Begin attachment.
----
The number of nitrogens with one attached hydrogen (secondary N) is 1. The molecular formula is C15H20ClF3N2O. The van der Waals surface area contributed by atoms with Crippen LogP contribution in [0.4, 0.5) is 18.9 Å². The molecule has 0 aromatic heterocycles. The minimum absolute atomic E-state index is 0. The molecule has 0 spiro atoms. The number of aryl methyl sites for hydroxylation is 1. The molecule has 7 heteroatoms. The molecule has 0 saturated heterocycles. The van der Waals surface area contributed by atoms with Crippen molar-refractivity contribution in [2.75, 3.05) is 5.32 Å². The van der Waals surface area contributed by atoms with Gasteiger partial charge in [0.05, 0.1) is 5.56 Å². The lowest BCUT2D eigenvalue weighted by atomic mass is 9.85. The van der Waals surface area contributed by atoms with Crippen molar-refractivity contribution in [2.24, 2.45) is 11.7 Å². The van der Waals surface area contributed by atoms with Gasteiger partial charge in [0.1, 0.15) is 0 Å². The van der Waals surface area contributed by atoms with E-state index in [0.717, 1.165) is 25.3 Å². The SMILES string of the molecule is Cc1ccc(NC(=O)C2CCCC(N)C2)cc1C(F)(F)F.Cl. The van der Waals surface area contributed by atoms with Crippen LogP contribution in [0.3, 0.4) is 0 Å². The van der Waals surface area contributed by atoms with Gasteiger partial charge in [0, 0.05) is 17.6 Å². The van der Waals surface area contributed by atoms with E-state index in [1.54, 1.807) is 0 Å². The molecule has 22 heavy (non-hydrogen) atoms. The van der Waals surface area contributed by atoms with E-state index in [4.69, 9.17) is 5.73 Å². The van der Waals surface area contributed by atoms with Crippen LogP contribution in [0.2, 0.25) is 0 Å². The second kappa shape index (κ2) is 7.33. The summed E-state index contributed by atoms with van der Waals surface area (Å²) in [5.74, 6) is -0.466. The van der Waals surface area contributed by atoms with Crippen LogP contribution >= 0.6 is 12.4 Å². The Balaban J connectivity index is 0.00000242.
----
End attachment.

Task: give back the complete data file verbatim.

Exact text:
The number of nitrogens with one attached hydrogen (secondary N) is 1. The molecular formula is C15H20ClF3N2O. The van der Waals surface area contributed by atoms with Crippen LogP contribution in [0.4, 0.5) is 18.9 Å². The molecule has 0 aromatic heterocycles. The minimum absolute atomic E-state index is 0. The molecule has 0 spiro atoms. The number of aryl methyl sites for hydroxylation is 1. The molecule has 7 heteroatoms. The molecule has 0 saturated heterocycles. The van der Waals surface area contributed by atoms with Crippen molar-refractivity contribution in [2.75, 3.05) is 5.32 Å². The van der Waals surface area contributed by atoms with Gasteiger partial charge in [0.05, 0.1) is 5.56 Å². The lowest BCUT2D eigenvalue weighted by atomic mass is 9.85. The van der Waals surface area contributed by atoms with Crippen molar-refractivity contribution in [2.24, 2.45) is 11.7 Å². The van der Waals surface area contributed by atoms with Gasteiger partial charge in [0.1, 0.15) is 0 Å². The van der Waals surface area contributed by atoms with E-state index in [0.717, 1.165) is 25.3 Å². The SMILES string of the molecule is Cc1ccc(NC(=O)C2CCCC(N)C2)cc1C(F)(F)F.Cl. The van der Waals surface area contributed by atoms with Crippen LogP contribution in [0.3, 0.4) is 0 Å². The van der Waals surface area contributed by atoms with Gasteiger partial charge in [0, 0.05) is 17.6 Å². The van der Waals surface area contributed by atoms with E-state index in [1.54, 1.807) is 0 Å². The molecule has 22 heavy (non-hydrogen) atoms. The van der Waals surface area contributed by atoms with E-state index in [4.69, 9.17) is 5.73 Å². The van der Waals surface area contributed by atoms with Crippen LogP contribution in [0.2, 0.25) is 0 Å². The second kappa shape index (κ2) is 7.33. The summed E-state index contributed by atoms with van der Waals surface area (Å²) in [5.74, 6) is -0.466. The van der Waals surface area contributed by atoms with Crippen LogP contribution >= 0.6 is 12.4 Å². The Balaban J connectivity index is 0.00000242.